Posted in | Materials Analysis

Analysis of Surface Plasmon Resonance Sensors with CRAIC Technologies Microspectrometers

Surface Plasmon Resonance (SPR) effects are the basis behind many biosensors and microfluidic device detectors currently in use or under development. Simply put, surface plasmons are electromagnetic waves that propagate along the surface of an interface between a metal and a dielectric.

The plasmons are excited by illuminating them with ultraviolet, visible or near infrared light and the spectral characteristics of the plasmons can be measured with instruments such as CRAIC Technologies microspectrophotometers. Changes in the metal-dielectric interface, such as when the surface is in contact with water or a biological molecule, causes the spectrum of the plasmons to change. This variation can be measured by the microspectrophotometer and is the basis for this class of sensor. As such, the SPR sensor can be tuned to detect many different analytes with a high level of sensitivity. These sensors can be made on the microscopic scale sensors and can even be patterned to maximize their utility and sensitivity to different materials in different locations.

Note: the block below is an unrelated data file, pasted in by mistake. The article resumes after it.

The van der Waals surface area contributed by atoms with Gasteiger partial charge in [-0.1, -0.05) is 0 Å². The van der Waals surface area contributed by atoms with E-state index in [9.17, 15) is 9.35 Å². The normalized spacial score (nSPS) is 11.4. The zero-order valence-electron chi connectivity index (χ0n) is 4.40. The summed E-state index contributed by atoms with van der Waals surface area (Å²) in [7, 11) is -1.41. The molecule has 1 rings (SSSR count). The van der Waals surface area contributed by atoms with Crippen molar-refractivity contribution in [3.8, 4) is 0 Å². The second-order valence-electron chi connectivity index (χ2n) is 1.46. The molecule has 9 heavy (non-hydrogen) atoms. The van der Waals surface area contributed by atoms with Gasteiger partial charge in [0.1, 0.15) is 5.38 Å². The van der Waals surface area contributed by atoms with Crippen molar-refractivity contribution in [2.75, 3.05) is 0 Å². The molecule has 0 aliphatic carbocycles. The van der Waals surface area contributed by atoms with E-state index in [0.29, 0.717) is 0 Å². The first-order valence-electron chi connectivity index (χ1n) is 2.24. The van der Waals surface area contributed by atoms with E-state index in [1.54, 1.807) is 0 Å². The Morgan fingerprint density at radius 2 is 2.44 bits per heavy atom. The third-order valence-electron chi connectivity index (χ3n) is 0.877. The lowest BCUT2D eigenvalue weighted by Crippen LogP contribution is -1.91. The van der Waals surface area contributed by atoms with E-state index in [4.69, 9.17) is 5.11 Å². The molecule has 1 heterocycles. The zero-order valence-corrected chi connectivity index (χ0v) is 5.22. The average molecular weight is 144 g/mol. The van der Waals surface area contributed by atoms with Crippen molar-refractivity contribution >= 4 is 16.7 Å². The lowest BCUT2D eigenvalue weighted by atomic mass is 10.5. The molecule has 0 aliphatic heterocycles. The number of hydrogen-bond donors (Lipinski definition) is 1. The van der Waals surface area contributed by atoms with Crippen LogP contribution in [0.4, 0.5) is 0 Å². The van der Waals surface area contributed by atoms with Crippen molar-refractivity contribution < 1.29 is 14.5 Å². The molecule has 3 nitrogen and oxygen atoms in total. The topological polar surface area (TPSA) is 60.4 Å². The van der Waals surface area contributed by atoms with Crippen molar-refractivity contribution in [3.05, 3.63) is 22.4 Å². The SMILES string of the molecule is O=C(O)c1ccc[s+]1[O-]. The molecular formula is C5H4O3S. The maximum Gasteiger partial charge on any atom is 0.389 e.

UV-visible-NIR microspectrophotometers are required for the development and analysis of SPR sensors for several reasons. Firstly, the sensors can be made on the micron scale and the microspectrophotometer can easily measure their spectral characteristics at that scale. Patterning does not present an issue as the microspectrophotometer measurement area is usually much smaller than the pattern features. This is especially important as it allows for a complete characterization of the sensors that are to be used in the next generation of lab-on-a-chip devices and WMD sensors. Even more importantly, a microspectrophotometer can be configured to monitor the spectral characteristics of SPR devices by a number of different means.

Microspectrophotometers can monitor the reflectance off the surface, the transmission through an SPR film or even it's fluorescent emission. Using microspectrophotometers means that ever smaller sensors with denser patterns can be developed.

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